Photoelectrochemical Properties of (In,Ga)N Nanowires for Water Splitting Investigated by in Situ Electrochemical Mass Spectroscopy

Hydrogen is a clean, storable energy carrier. However, nowadays most hydrogen is produced from fossil resources under emission of CO2. From an environmental point of view, the most attractive method to produce hydrogen is the direct conversion of water into hydrogen and oxygen employing sunlight, that is, solar water splitting. The key to this process is the development of suitable semiconductor photoelectrodes that absorb sunlight to provide charge carriers of appropriate energy and are chemically stable. The effect was first demonstrated in the early 1970s by Fujishima and Honda using a TiO2 photoelectrode. TiO2 is chemically stable but only absorbs ultraviolet light, and hence the efficiency of the solar energy conversion is poor. As an attractive alternative photoelectrode material we investigate (In,Ga)N nanowires and their photoelectrochemical properties.

Figure1: Formation of H2 bubbles at p-(In,Ga)N NW photoelectrode under illumination.

(In,Ga)N alloys, which have been developed for light-emitting and laser diodes, are very promising materials for solar water splitting due to their large absorption coefficient and the possibility to tune the bandgap energy across the entire solar spectrum. However, it is difficult to grow (In,Ga)N bulk layers in high structural quality because of the lack of lattice-matched substrates. In contrast, nanowires (NWs) are known to accommodate lattice mismatch by lateral elastic relaxation without the formation of defects. Moreover, the NW geometry has many other advantages for solar water splitting such as enhanced light absorption, high surface area for electrochemical reactions, and improved carrier collection efficiency.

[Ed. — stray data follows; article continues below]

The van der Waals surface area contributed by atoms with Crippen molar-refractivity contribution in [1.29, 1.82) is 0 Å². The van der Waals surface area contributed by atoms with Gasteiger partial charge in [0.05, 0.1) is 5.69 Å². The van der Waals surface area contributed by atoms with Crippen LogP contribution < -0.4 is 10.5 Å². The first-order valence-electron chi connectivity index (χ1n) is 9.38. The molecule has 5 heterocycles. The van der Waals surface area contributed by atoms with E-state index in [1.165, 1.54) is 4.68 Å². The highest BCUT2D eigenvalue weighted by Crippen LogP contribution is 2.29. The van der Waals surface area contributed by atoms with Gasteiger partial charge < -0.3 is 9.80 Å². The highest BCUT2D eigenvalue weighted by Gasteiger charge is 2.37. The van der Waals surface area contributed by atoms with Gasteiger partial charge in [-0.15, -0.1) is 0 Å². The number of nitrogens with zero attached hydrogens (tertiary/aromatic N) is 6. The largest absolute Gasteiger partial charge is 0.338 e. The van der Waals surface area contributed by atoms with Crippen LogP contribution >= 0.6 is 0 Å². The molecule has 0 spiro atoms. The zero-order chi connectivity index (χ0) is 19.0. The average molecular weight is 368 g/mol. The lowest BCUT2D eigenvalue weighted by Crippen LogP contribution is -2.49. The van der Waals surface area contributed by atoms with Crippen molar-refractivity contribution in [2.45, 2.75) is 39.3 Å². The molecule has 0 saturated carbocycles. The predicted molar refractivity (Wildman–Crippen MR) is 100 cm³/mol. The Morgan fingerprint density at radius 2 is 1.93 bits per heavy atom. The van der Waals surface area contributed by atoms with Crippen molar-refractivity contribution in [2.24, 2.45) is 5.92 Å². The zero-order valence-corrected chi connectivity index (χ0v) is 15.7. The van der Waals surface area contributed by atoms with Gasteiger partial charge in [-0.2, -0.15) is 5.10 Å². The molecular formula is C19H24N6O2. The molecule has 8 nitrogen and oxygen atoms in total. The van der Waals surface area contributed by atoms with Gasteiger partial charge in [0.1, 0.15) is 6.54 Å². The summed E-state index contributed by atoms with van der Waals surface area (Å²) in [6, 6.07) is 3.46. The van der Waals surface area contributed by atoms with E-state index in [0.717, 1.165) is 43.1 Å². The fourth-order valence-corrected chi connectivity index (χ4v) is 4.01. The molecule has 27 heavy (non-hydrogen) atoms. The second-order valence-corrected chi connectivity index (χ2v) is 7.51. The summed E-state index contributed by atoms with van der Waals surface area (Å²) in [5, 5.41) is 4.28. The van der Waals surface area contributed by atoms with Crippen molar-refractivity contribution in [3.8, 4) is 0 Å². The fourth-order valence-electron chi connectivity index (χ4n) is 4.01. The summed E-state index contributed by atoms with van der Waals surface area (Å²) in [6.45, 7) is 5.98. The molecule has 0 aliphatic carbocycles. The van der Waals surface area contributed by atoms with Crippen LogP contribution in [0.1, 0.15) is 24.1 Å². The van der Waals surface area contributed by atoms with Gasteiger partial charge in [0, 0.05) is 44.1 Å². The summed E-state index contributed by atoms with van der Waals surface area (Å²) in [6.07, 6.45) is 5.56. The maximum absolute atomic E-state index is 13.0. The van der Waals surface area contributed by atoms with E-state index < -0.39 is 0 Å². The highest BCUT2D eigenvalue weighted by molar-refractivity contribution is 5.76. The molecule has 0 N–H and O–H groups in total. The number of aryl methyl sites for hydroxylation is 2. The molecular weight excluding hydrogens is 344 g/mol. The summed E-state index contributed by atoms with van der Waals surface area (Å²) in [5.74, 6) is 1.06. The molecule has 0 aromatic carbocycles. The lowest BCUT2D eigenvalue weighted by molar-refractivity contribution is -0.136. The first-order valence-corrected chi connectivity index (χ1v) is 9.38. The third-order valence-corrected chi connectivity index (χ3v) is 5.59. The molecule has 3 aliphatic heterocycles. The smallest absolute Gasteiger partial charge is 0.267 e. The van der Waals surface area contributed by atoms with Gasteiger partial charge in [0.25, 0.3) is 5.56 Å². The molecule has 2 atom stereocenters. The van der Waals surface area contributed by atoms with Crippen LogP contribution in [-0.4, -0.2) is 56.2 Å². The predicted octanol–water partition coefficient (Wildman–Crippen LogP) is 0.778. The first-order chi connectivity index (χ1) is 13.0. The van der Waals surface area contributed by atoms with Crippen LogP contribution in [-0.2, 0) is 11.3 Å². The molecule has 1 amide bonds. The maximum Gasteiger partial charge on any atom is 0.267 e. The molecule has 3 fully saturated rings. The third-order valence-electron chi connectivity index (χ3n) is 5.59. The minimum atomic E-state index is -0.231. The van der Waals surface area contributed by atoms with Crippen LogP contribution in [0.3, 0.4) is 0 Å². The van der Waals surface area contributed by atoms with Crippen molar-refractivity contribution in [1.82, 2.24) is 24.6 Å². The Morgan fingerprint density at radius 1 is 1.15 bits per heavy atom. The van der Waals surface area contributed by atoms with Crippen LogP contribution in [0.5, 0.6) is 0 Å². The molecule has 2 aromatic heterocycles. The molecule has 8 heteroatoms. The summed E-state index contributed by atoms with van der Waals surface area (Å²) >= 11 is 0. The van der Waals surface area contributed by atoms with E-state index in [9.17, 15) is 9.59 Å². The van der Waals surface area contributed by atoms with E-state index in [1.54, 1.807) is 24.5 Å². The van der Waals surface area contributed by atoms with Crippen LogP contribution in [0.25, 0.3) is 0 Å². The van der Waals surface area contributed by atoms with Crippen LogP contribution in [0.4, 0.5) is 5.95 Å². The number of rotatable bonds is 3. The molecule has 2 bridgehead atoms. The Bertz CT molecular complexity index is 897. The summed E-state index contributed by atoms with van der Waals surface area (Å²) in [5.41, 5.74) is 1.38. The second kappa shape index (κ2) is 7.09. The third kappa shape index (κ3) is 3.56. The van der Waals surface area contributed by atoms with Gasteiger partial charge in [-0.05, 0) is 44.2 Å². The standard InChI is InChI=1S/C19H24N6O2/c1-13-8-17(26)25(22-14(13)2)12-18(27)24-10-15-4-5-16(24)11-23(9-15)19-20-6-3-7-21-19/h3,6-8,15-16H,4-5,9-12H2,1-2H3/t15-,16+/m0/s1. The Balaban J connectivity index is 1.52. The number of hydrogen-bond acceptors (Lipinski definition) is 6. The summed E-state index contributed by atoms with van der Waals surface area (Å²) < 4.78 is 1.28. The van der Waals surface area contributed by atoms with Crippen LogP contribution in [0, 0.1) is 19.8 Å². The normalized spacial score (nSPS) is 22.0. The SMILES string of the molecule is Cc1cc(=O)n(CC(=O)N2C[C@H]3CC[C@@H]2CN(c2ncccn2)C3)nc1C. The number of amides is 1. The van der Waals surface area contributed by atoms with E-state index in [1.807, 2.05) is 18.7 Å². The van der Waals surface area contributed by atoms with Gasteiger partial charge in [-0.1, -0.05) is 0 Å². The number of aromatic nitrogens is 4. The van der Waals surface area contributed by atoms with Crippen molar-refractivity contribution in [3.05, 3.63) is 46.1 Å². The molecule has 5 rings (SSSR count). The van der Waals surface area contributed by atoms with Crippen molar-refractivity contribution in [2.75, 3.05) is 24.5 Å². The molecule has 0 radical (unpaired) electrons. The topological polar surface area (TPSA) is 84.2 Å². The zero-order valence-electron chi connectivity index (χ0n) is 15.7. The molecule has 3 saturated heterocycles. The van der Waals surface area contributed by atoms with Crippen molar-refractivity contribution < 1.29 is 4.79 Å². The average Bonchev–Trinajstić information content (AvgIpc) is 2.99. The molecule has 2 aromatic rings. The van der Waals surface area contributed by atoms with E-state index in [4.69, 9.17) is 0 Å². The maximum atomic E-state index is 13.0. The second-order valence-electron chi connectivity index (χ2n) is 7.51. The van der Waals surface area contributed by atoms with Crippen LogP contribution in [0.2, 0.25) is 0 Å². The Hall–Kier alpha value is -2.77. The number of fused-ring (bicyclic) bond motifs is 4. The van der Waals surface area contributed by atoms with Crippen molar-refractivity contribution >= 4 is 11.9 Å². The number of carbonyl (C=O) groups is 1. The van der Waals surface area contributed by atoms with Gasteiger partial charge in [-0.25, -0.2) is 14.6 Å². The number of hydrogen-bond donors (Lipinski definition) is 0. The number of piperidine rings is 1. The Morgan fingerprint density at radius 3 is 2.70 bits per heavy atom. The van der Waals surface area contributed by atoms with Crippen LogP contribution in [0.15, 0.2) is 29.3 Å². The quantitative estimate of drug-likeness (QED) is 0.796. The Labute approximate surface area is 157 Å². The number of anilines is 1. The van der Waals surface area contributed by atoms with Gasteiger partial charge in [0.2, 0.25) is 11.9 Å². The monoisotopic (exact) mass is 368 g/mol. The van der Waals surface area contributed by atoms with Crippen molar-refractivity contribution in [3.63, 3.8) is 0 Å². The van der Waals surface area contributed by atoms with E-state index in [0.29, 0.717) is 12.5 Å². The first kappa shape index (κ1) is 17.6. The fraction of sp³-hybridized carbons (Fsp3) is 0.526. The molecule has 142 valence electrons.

Our NWs were prepared by plasma-assisted molecular beam epitaxy on Si substrates without any catalyst. Samples were analyzed by electrochemical mass spectroscopy (EMS), which is a combination of a photoelectrochemical cell with a quadrupole mass spectrometer. This technique allows the real-time detection of volatile products like H2, N2 and O2 generated from (In,Ga)N NW electrodes during current-voltage measurements in an electrolyte. We found that n-(In,Ga)N NWs are prone to suffer from photocorrosion, while p-(In,Ga)N NWs showed a cathodic photocurrent under illumination which was correlated with the evolution of H2 as desired. Typically, semiconductor photoelectrodes are modified by electrocatalysts to overcome kinetic limitations of the electrochemical reaction. Indeed, after photodeposition of Pt on p-type NWs the photocurrent density was significantly enhanced to 5 mA/cm2 at a potential of -0.5 V/NHE under visible light irradiation of ~40 mW/cm2. Fig. 1 shows an exemplary photograph of the formation of H2 bubbles on the NWs. In further experiments, we measured incident-photon-to-current conversion efficiencies of around 40% at -0.45 V/NHE across the entire visible spectral region. Moreover, we verified by EMS the stability of the NW photocathodes for at least 60 min. In conclusion, we demonstrated stable hydrogen evolution using p-(In,Ga)N NW photocathodes, which paves the way for the development of a new class of photoelectrodes.

This work was carried out in collaboration with the Institute for Solar Fuels at Helmholtz-Zentrum Berlin.


1 Author J. Kamimura , P. Bogdanoff , J. Lähnemann , C. Hauswald , L. Geelhaar , S. Fiechter , H. Riechert

Photoelectrochemical properties of (In,Ga)N nanowires for water splitting investigated by in situ electrochemical mass spectroscopy

Source J. Am. Chem. Soc. , 135 , 10242 ( 2013 )
2415 Cite : Bibtex RIS
J. Kamimura, P. Bogdanoff, J. Lähnemann, C. Hauswald, L. Geelhaar, S. Fiechter, and H. Riechert